Haskap is a deciduous shrub growing to 1.5–2 m (4 ft 11 in – 6 ft 7 in) tall. The leaves are opposite, oval, 3–8 cm (1.2–3.1 in) long and 1–3 cm (0.39–1.18 in) broad, greyish green, with a slightly waxy texture. The flowers are yellowish-white, 12–16 mm long, with five equal lobes; they are produced in pairs on the shoots. The fruit is an edible, blue berry, somewhat rectangular in shape weighing 1.3 to 2.2 grams (0.046 to 0.078 oz), and about 1 cm (0.39 in) in diameter.
The plant is winter-hardy and can tolerate temperatures below ?47 °C (?53 °F). Its flowers are frost-tolerant. Fruits mature early and are high in vitamin C. Each berry has approximately 20 seeds that resemble tomato seeds based on their size and shape, but the seeds are not noticeable during chewing.
Haskap cultivars can survive a large range of soil acidity from 3.9-7.7 (optimum 5.5-6.5), requiring high organic matter, well drained soils, and plentiful sunlight for optimum productivity. Lonicera caerulea plants are more tolerant of wet conditions than most fruit species.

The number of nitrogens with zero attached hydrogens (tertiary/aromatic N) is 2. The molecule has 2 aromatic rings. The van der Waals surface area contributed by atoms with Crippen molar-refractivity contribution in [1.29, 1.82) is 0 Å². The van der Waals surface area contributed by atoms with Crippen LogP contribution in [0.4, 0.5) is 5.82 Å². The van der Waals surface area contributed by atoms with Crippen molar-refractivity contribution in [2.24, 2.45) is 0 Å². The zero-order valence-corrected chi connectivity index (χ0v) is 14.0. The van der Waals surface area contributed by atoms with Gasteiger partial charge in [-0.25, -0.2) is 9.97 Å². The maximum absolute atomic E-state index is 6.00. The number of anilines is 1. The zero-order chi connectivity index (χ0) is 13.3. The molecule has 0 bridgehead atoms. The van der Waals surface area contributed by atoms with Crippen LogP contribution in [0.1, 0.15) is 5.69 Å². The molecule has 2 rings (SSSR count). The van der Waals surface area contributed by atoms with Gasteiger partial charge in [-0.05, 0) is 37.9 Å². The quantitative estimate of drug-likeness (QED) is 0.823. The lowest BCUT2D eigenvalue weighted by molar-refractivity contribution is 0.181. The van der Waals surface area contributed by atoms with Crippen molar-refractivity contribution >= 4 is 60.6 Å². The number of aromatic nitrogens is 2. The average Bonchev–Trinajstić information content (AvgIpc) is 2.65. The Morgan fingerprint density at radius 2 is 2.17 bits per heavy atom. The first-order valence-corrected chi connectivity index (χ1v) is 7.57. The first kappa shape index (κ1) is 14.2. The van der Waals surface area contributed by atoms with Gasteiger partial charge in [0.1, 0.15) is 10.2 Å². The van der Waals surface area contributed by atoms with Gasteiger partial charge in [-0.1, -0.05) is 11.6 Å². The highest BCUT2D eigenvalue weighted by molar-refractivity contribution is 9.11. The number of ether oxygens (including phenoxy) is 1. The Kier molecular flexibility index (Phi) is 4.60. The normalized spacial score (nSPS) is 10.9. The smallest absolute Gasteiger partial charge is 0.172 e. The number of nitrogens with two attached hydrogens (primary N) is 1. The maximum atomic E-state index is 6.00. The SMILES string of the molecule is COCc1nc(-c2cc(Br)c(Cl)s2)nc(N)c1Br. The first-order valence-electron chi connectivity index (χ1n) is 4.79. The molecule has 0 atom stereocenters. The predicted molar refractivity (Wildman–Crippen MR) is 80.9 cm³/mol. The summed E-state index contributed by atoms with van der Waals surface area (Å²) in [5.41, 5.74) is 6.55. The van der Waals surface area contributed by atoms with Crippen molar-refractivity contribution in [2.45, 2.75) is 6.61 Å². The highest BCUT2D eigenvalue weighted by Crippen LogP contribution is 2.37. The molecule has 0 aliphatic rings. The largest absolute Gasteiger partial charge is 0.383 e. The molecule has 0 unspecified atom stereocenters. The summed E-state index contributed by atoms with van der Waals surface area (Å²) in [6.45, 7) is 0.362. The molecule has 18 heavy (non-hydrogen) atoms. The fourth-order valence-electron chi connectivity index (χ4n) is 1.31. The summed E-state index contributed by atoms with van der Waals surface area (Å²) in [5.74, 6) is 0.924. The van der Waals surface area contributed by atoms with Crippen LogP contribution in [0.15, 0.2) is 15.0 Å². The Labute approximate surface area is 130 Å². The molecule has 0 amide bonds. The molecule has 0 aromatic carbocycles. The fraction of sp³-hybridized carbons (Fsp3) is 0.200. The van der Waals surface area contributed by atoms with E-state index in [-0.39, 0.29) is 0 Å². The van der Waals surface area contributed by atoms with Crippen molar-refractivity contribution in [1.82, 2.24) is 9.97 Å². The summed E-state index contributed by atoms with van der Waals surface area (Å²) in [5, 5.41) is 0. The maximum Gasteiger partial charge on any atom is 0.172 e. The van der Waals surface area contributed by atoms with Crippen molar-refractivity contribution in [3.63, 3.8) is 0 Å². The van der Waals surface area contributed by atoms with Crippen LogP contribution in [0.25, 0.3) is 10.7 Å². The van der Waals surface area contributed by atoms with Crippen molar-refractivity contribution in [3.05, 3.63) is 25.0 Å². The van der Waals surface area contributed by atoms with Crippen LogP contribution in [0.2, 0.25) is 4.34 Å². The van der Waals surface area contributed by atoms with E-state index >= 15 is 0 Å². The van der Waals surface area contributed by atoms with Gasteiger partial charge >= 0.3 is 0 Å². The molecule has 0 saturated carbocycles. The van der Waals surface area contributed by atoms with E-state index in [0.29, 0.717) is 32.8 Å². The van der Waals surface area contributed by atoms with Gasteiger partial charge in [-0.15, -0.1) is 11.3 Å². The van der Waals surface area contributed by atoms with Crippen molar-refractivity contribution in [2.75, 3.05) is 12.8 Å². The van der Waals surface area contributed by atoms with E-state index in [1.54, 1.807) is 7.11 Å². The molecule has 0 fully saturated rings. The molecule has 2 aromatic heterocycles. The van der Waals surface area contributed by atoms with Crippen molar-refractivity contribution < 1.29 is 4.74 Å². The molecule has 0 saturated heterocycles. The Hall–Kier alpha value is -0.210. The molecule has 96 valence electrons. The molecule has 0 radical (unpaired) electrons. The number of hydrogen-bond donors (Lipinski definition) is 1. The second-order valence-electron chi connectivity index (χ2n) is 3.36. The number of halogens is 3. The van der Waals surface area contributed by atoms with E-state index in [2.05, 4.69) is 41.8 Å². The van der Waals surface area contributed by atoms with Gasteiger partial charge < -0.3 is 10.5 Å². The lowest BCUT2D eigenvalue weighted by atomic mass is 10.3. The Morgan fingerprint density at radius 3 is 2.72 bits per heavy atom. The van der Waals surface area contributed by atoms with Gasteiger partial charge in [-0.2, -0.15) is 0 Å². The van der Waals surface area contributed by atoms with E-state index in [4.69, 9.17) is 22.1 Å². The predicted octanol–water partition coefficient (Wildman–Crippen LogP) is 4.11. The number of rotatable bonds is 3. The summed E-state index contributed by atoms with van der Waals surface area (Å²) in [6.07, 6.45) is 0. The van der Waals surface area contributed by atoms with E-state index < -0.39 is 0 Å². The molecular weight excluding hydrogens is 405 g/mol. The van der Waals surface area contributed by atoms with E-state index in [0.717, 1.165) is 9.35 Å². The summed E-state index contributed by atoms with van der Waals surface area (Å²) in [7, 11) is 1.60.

The species is circumpolar, primarily found in or near wetlands of boreal forests in heavy peat soils of North America, Europe, and Asia. It also can be found in high-calcium soils, in mountains, and along the coasts of northeastern Asia and northwestern North America.
Different varieties are distributed across central and northern Canada, northern United States, northern and eastern Europe, Siberia, middle Asia, and northeastern China.